Do active cerebral neurons really use lactate rather than glucose?

Ching Ping Chih, Peter Lipton, Eugene L Roberts

Research output: Contribution to journalArticle

192 Citations (Scopus)

Abstract

Glucose has long been considered the substrate for neuronal energy metabolism in the brain. Recently, an alternative explanation of energy metabolism in the active brain, the astrocyte-neuron lactate shuttle hypothesis, has received attention. It suggests that during neural activity energy needs in glia are met by anaerobic glycolysis, whereas neuronal metabolism is fueled by lactate released from glia. In this article, we critically examine the evidence supporting this hypothesis and explain, from the perspective of enzyme kinetics and substrate availability, why neurons probably use ambient glucose, and not glial-derived lactate, as the major substrate during activity.

Original languageEnglish
Pages (from-to)573-578
Number of pages6
JournalTrends in Neurosciences
Volume24
Issue number10
DOIs
StatePublished - Oct 1 2001

Fingerprint

Neuroglia
Lactic Acid
Neurons
Glucose
Energy Metabolism
Brain
Glycolysis
Astrocytes
Enzymes

ASJC Scopus subject areas

  • Neuroscience(all)

Cite this

Do active cerebral neurons really use lactate rather than glucose? / Chih, Ching Ping; Lipton, Peter; Roberts, Eugene L.

In: Trends in Neurosciences, Vol. 24, No. 10, 01.10.2001, p. 573-578.

Research output: Contribution to journalArticle

Chih, Ching Ping ; Lipton, Peter ; Roberts, Eugene L. / Do active cerebral neurons really use lactate rather than glucose?. In: Trends in Neurosciences. 2001 ; Vol. 24, No. 10. pp. 573-578.
@article{759d575684c543ec9e5b29f718599b92,
title = "Do active cerebral neurons really use lactate rather than glucose?",
abstract = "Glucose has long been considered the substrate for neuronal energy metabolism in the brain. Recently, an alternative explanation of energy metabolism in the active brain, the astrocyte-neuron lactate shuttle hypothesis, has received attention. It suggests that during neural activity energy needs in glia are met by anaerobic glycolysis, whereas neuronal metabolism is fueled by lactate released from glia. In this article, we critically examine the evidence supporting this hypothesis and explain, from the perspective of enzyme kinetics and substrate availability, why neurons probably use ambient glucose, and not glial-derived lactate, as the major substrate during activity.",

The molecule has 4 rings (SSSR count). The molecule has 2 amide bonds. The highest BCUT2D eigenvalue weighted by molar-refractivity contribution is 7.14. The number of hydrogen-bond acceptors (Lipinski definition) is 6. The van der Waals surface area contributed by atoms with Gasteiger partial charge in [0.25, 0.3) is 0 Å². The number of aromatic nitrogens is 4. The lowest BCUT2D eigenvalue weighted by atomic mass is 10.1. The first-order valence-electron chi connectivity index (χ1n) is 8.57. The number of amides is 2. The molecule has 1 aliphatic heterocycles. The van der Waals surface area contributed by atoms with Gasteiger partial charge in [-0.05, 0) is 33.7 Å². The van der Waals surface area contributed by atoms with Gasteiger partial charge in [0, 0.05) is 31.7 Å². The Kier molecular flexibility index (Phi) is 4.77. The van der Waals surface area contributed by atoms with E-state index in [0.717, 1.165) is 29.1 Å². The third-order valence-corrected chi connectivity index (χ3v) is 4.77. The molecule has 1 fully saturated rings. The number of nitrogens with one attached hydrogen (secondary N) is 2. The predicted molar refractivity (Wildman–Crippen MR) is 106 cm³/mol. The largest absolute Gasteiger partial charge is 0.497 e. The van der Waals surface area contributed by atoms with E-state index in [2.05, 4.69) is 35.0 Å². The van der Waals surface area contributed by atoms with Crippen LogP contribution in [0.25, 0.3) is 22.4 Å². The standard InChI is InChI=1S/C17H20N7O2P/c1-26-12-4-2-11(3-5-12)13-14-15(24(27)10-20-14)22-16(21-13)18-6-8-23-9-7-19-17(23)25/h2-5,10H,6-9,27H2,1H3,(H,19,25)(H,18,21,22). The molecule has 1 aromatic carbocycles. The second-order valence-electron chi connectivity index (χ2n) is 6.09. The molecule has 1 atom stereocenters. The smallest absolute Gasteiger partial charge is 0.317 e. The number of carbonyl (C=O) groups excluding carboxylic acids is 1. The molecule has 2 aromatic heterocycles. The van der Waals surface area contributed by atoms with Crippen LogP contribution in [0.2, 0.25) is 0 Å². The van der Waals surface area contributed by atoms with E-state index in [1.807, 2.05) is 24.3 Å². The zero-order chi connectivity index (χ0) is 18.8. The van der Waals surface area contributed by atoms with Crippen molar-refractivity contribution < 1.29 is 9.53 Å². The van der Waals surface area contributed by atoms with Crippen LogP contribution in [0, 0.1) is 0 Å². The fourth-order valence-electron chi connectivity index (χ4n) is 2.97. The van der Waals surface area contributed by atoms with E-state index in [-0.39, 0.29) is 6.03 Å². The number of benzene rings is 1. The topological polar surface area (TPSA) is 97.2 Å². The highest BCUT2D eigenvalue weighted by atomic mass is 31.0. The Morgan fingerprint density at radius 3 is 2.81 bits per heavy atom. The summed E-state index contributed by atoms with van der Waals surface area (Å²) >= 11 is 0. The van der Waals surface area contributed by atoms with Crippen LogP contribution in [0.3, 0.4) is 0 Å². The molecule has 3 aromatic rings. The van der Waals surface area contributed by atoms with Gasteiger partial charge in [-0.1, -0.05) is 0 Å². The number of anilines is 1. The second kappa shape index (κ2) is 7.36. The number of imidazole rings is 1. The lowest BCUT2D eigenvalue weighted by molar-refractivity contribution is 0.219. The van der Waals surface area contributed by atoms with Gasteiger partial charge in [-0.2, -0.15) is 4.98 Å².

author = "Chih, {Ching Ping} and Peter Lipton and Roberts, {Eugene L}",
year = "2001",
month = "10",
day = "1",
doi = "10.1016/S0166-2236(00)01920-2",
language = "English",
volume = "24",
pages = "573--578",
journal = "Trends in Neurosciences",
issn = "0378-5912",
publisher = "Elsevier Limited",
number = "10",

}

TY - JOUR

T1 - Do active cerebral neurons really use lactate rather than glucose?

AU - Chih, Ching Ping

AU - Lipton, Peter

AU - Roberts, Eugene L

PY - 2001/10/1

Y1 - 2001/10/1

N2 - Glucose has long been considered the substrate for neuronal energy metabolism in the brain. Recently, an alternative explanation of energy metabolism in the active brain, the astrocyte-neuron lactate shuttle hypothesis, has received attention. It suggests that during neural activity energy needs in glia are met by anaerobic glycolysis, whereas neuronal metabolism is fueled by lactate released from glia. In this article, we critically examine the evidence supporting this hypothesis and explain, from the perspective of enzyme kinetics and substrate availability, why neurons probably use ambient glucose, and not glial-derived lactate, as the major substrate during activity.

AB - Glucose has long been considered the substrate for neuronal energy metabolism in the brain. Recently, an alternative explanation of energy metabolism in the active brain, the astrocyte-neuron lactate shuttle hypothesis, has received attention. It suggests that during neural activity energy needs in glia are met by anaerobic glycolysis, whereas neuronal metabolism is fueled by lactate released from glia. In this article, we critically examine the evidence supporting this hypothesis and explain, from the perspective of enzyme kinetics and substrate availability, why neurons probably use ambient glucose, and not glial-derived lactate, as the major substrate during activity.

UR - http://www.scopus.com/inward/record.url?scp=0035478762&partnerID=8YFLogxK

UR - http://www.scopus.com/inward/citedby.url?scp=0035478762&partnerID=8YFLogxK

U2 - 10.1016/S0166-2236(00)01920-2

DO - 10.1016/S0166-2236(00)01920-2

M3 - Article

C2 - 11576670

AN - SCOPUS:0035478762

VL - 24

SP - 573

EP - 578

JO - Trends in Neurosciences

JF - Trends in Neurosciences

SN - 0378-5912

IS - 10

ER -